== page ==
A new lithium battery technology promises to extend the lifetime of batteries and keep electric A pouch cell next to a Canadian $2 coin. Source: J.R. Dahn et al.A pouch cell next to a Canadian $2 coin. Source: J.R. Dahn et al.vehicles (EVs) on the road longer. Researchers at Canada’s Dalhousie University developed a moderate-energy-density, lithium-ion, pouch cell chemistry expected to power an EV for more than one million miles and last at least two decades in grid energy storage.

The results of long-term benchmark tests conducted on single crystal lithium-nickel-manganese-cobalt oxide/artificial graphite cells with lithium salt-based electrolyte are reported in the Journal of the Electrochemical Society. Storage and cycle tests were conducted for up to three years at 20° C, 40° C and 55° C.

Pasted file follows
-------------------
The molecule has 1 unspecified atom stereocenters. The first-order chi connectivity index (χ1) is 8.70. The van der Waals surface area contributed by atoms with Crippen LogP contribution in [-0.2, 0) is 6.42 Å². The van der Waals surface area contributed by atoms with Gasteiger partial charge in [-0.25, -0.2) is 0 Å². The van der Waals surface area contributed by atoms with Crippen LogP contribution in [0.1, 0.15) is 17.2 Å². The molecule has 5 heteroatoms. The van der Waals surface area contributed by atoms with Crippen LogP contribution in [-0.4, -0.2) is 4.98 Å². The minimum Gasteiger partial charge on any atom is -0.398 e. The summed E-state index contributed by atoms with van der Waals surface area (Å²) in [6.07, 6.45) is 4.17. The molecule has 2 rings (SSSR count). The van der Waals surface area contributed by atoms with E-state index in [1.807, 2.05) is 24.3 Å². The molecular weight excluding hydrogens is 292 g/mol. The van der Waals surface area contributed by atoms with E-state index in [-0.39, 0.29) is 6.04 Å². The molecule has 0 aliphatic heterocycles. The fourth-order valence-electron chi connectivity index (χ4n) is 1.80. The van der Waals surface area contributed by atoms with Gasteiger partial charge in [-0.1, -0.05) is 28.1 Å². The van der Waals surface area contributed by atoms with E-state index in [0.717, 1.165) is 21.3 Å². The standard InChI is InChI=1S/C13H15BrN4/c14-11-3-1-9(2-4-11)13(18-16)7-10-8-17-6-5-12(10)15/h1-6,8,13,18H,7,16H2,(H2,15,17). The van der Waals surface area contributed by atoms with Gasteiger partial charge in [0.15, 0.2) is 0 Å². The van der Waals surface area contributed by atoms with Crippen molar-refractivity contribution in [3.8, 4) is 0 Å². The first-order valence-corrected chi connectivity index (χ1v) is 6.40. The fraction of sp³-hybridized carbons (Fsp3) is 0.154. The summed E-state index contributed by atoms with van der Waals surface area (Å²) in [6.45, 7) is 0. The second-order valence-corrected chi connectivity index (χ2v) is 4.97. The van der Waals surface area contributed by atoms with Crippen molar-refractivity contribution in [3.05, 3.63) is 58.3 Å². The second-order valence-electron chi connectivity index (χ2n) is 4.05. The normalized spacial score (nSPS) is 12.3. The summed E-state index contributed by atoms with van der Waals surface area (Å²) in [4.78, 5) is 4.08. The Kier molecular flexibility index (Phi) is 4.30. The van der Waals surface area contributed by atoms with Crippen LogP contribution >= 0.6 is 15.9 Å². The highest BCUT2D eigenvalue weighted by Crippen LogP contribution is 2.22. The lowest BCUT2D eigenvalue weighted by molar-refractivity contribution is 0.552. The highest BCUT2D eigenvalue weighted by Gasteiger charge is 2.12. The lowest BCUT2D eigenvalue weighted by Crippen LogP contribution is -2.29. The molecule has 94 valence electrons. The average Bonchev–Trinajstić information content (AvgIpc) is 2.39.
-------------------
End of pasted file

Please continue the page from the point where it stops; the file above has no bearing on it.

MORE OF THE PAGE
Cell chemistry proved extremely tolerant to extended periods at elevated temperatures, and only cells stored at 55° C and 4.3 V for 1.3 years showed signs of capacity loss and impedance growth. Aged units had virtually no charge endpoint capacity slippage, indicating that no species were oxidized.

Differential voltage analysis demonstrated that lithium inventory loss associated with thickening of the negative electrode solid-electrolyte interphase is the major degradation mechanism for these cells. After 5,300 cycles, no evidence of microcracking was observed in particles that were initially less than 3 micrometers in size. The results confirm the advantages of single crystal materials, which also account for the stability of the positive electrode active mass in cells during cycling.

The battery chemistry was developed under a licensing agreement with Tesla Motors.

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